On Easter, we had this tradition where an old man down the road would paint little ‘bunny’ prints along the sidewalk, as well as up to the door of every house where a child lives…and he’s done this every year, without fail, since before I was born.
Over the summer, that old man passed away, so no one in their right mind expected to see the tracks this year. However, when I woke up- there they were!
Turns out that his eighteen year old grandson (who happens to be known as the badass of our school) got up at three this morning and spent four hours- by himself -painting the prints; just to make sure that the neighborhood kids wouldn’t be disappointed.
My faith in our generation = restored.
Being a girlfriend.
Being a girlfriend is not just about being beautiful and attractive for your guy. It’s not just about letting him chase you, letting him do sweet things every time you’re mad at him and not just receiving flowers and gifts during your anniversaries. It’s not about doing those girly things just to get his attention and not just about feeling mighty every time he did everything you want. It’s also being an emotional partner wherein you support him in every opportunity that he takes, you appreciate everything that he does for you and you thank him for doing it, you remind him on the things he must do and what he must not. Just because you know that you can always keep him on his feet, doesn’t mean you can manipulate him. You understand him not just as a partner but as individual too. you help him in every way showing him, that in a relationship, there’s no “I” or “you”, there’s only “we” and “us”. You know also that a man has their ego, and even when it become a little irritating sometimes, you still understand that it’s a part of his nature. A girlfriend is not just a term, it also has responsibilities that every girl must know. You’re a friend, a sister, a second mom, a teacher, and a best friend.
This picture is from an article called “The Rescuing Hug”. The article details the first week of life of a set of twins. Each were in their respective incubators and one was not expected to live. A hospital nurse fought against the hospital rules and placed the babies in one incubator. When they were placed together, the healthier of the two, threw an arm over her sister in an endearing embrace. The smaller baby’s heart stabilized and temperature rose to normal.
life is so beautiful.
HOW can you not reblog HOW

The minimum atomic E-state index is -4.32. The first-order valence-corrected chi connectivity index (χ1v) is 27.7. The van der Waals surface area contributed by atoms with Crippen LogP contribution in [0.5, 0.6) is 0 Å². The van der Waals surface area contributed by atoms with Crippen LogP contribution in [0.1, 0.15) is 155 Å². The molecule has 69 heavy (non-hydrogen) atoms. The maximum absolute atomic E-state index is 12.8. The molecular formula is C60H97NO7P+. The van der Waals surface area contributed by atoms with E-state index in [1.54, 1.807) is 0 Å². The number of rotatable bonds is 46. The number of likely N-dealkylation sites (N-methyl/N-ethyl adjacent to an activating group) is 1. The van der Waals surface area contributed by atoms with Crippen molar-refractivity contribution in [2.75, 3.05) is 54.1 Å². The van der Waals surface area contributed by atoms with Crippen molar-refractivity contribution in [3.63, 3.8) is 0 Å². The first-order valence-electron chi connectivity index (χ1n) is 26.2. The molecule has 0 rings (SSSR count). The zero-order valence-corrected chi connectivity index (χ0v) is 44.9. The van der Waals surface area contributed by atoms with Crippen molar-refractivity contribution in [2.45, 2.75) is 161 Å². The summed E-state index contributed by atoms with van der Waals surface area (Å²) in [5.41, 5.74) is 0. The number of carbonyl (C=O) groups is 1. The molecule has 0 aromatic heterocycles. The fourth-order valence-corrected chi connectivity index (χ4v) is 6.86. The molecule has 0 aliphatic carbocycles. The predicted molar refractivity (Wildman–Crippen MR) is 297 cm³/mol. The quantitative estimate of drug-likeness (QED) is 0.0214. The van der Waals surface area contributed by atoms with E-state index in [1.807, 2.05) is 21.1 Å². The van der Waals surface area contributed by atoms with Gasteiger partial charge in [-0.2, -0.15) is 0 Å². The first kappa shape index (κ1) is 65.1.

oh my god
Got your nose! from 9GAG by 9GAG Reader (9g.re)
Big spoon from 9GAG by 9GAG Reader (9g.re)
This is so inspirational. What a wonderful group and idea.
Bikers Against Child Abuse make abuse victims feel safe
These tough bikers have a soft spot: aiding child-abuse victims. Anytime, anywhere, for as long as it takes the child to feel safe, these leather-clad guardians will stand tall and strong against the dark, and the fear, and those who seek to harm.
The 11-year-old girl hears the rumble of their motorcycles, rich and deep, long before she sees them. She chews her bottom lip, nervous.
They are coming for her.
The bikers roar into sight, a pack of them, long-haired and tattooed, with heavy boots and leather vests, and some riding double. They circle the usually quiet Gilbert cul-de-sac, and the noise pulls neighbors from behind slatted wood blinds and glossy front doors.
One biker stops at the mouth of the street, parks in the middle of the road and stands guard next to his motorcycle, arms crossed.
The rest back up to the curb in front of the girl’s house, almost in formation, parking side by side. There are 14 motorcycles in all, mostly black and shiny chrome. The bikers rev their engines again before shutting them down.
The sudden silence is deafening. The girl’s mother takes her hand.
The leader of this motorcycle club is a 55-year-old man who has a salt-and-pepper Fu Manchu and wears his hair down past his shoulders. He eases off his 2000 Harley Road King and approaches the little girl.
He is formidable, and intimidating, and he knows it. So he bends low in front of the little girl and puts out his hand, tanned and weathered from the sun and wind: “Hi, I’m Pipes.”
“Nice to meet you,” she says softly, her small hand disappearing in his.….
The unruly-looking mob in her driveway is there to help her feel safe again. They are members of the Arizona chapter of Bikers Against Child Abuse International, and they wear their motto on their black leather vests and T-shirts: “No child deserves to live in fear.”
I’ll admit - this made me tear up. I’d never heard of BACA before. Now I want to find the WA and OR chapters, and give them some money. I can’t give them a lot - I live hand-to-mouth - but they deserve my support. Surviving abuse is not - *not* - easy. These bikers have taken on a nearly-impossible task, struggling to make it a little easier. Amazing. Absolutely wonderful.
The bikers aren’t looking for trouble. They are there so the kids don’t feel so alone, or so powerless. Pipes recalls going to court with an 8-year-old boy, and how tiny he looked on the witness stand, his feet dangling a foot off the floor.
“It’s scary enough for an adult to go to court,” he says. “We’re not going to let one of our little wounded kids go alone.”
In court that day, the judge asked the boy, “Are you afraid?” No, the boy said.
Pipes says the judge seemed surprised, and asked, “Why not?”
The boy glanced at Pipes and the other bikers sitting in the front row, two more standing on each side of the courtroom door, and told the judge, “Because my friends are scarier than he is.”This is the most beautiful, awe-inspiring thing I’ve read in a long time. I wanna write a book about these guys, Jesus Christ. Where’s the blockbuster movie about these badasses?
Too awesome for words.
Well I’m crying now.
this wouldve helped me a whole lot at 12